What to Know about SEER When Choosing an HVAC System

Energy Efficiency
Traditional systems run at full capacity all the time, variable-capacity heat pumps save energy and money by matching capacity to the load

So you’re in the market for a new HVAC system. While comfort and cost is at top-of-mind, you’re probably searching for HVAC rebates and efficiency information, as you should. After all, upgrading your heating and cooling system is an investment in your home’s air quality, for a healthier environment and overall efficiency!

Those looking for reliable information to ensure they're getting the most verifiable savings possible often turn to HVAC industry sources. The most common metric for energy efficiency is SEER.

SEER Ratings

Seasonal Energy Efficiency Ratio (SEER) ratings are ratios derived by calculating the annual cooling output during the cooling season divided by the total electric energy input. The total cooling output is the A/C’s British thermal unit per hour (BTUH) multiplied by the number of cooling hours per day and the number of cooling days per year. In other words, SEER is the miles per gallon of HVAC and represents how much electricity is required to run a unit at full capacity during a given period of time. 

SEER ratings range from 13 – 30+, with higher numbers signifying increased energy efficiency. Overall, this rating is a good indicator of unit performance and is definitely one to keep in consideration when selecting your home’s HVAC system.

That said, SEER is a good starting measure of efficiency, but not the total measure regarding variable-capacity heat pumps.

The Operation of Zoned HVAC Systems

Variable systems, such as Mitsubishi Electric Zoned Comfort Solutions®, operate in a way that naturally saves more energy compared to traditional, centralized air-conditioning systems. For context, here’s a breakdown of their operation.

Centralized Air-Conditioning Systems: An air handler is centrally located in a home and moves air through ductwork into each room simultaneously. Similar to a light switch, a traditional HVAC system’s compressor is either on or off, operating at full power until the desired temperature is met, and then shuts off. Think of these conventional AC systems as “fixed-capacity” systems. No matter the actual load (the amount of heating and cooling your home needs) a fixed-capacity system runs as if temperatures are extreme.

Variable-Capacity Systems: Comfort zones are set up throughout a home with indoor units occupying each zone. Whether ducted or ductless, heat pumps condition spaces according to the occupant’s usage needs and maintain the homeowner’s preferred temperature (setpoint) for each zone. Operating like cruise control in a car, a variable-capacity system’s compressor ramps up or slows down to keep up with how outdoor temperatures and occupant activities impact the load. The unit only uses the amount of energy for the type of day. Hotter day, higher usage; cooler day, lower usage. However, the system will never use more energy than is needed. The compressor is always running but the way it modulates results in your system only using only the minimum amount of energy to keep your home comfortable.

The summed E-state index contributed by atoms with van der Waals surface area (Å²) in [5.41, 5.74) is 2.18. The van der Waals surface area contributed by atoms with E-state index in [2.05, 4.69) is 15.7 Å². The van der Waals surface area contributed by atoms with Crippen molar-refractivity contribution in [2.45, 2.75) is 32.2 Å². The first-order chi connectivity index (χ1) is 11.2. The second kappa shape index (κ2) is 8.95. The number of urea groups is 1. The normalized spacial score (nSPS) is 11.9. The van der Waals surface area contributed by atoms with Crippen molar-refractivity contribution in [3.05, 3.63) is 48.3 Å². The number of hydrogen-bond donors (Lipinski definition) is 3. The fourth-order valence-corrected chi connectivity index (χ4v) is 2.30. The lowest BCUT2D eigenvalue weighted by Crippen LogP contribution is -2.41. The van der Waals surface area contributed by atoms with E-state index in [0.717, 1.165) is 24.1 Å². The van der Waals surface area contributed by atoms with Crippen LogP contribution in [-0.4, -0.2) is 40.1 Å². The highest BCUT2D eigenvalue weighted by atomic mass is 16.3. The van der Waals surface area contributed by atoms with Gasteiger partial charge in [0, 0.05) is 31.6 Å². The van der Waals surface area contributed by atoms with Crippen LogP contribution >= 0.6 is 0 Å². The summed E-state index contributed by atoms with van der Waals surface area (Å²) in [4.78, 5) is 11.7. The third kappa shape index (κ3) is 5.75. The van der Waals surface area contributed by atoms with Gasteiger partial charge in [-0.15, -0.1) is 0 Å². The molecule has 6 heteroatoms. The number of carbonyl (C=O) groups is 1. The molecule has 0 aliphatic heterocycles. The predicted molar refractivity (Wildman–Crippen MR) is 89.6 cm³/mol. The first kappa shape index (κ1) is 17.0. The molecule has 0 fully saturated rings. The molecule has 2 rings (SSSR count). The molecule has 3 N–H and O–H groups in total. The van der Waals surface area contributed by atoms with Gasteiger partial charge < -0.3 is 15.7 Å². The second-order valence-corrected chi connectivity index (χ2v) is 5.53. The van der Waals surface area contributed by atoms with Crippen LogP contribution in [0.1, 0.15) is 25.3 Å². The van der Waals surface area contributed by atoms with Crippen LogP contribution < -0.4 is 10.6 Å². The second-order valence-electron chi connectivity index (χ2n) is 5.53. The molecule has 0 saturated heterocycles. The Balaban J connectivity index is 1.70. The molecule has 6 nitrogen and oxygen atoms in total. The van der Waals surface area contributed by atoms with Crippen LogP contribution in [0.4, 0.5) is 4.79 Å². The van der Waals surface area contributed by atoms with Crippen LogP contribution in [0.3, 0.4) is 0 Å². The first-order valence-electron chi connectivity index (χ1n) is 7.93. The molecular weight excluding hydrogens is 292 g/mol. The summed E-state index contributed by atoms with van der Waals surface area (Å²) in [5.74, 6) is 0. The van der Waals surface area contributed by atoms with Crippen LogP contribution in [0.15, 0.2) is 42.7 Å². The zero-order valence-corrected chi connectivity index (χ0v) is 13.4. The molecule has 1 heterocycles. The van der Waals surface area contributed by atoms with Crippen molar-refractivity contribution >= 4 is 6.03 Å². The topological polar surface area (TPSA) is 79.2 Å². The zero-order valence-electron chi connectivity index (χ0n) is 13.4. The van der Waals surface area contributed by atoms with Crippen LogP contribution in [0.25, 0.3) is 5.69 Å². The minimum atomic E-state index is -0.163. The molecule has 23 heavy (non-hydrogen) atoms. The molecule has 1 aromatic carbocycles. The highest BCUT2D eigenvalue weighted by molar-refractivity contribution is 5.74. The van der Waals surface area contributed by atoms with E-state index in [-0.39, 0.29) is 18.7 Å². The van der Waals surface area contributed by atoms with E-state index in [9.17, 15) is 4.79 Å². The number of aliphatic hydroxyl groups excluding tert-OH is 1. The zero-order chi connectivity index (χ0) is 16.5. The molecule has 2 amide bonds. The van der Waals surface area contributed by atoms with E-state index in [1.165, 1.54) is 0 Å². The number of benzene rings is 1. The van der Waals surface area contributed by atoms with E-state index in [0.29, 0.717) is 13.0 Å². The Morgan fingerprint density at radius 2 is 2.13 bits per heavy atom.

To sum it up, SEER doesn’t account for part-load efficiency or how systems perform during regular, non-extreme temperatures. While traditional systems run at full capacity all the time, variable-capacity heat pumps save energy and money by matching capacity to the load. Unless it’s the hottest day of the summer or the coldest of winter, variable-capacity systems will typically run at partial capacity.

Another Energy Measure: COP

If you are considering a minisplit or split-ductless system, in addition to SEER, Coefficient of Performance (COP) is another great metric that can best help evaluate efficiency. Designed for heat pumps and air-conditioning systems, COP divides the energy output by the energy input. Like SEER, the higher the number, the more you save in energy bills and energy consumption.

It also should be noted that reviewing SEER and COP ratings for both unitary central and ductless HVAC systems isn’t necessarily an apples-to-apples comparison. With centralized air-conditioning systems, the air handlers are tested without ductwork attached. When installed in a home, the SEER and COP ratings are negatively impacted by the added ductwork, up to a 35% reduction in performance. Since ductless units are installed within the zone they serve, their performance is 100% reflective of their SEER and COP rating.

While there are benefits to all efficiency metrics and ratings, understanding the differences between them and how they can help us evaluate varying systems can be the deciding factor in one heating and cooling system over another.

 

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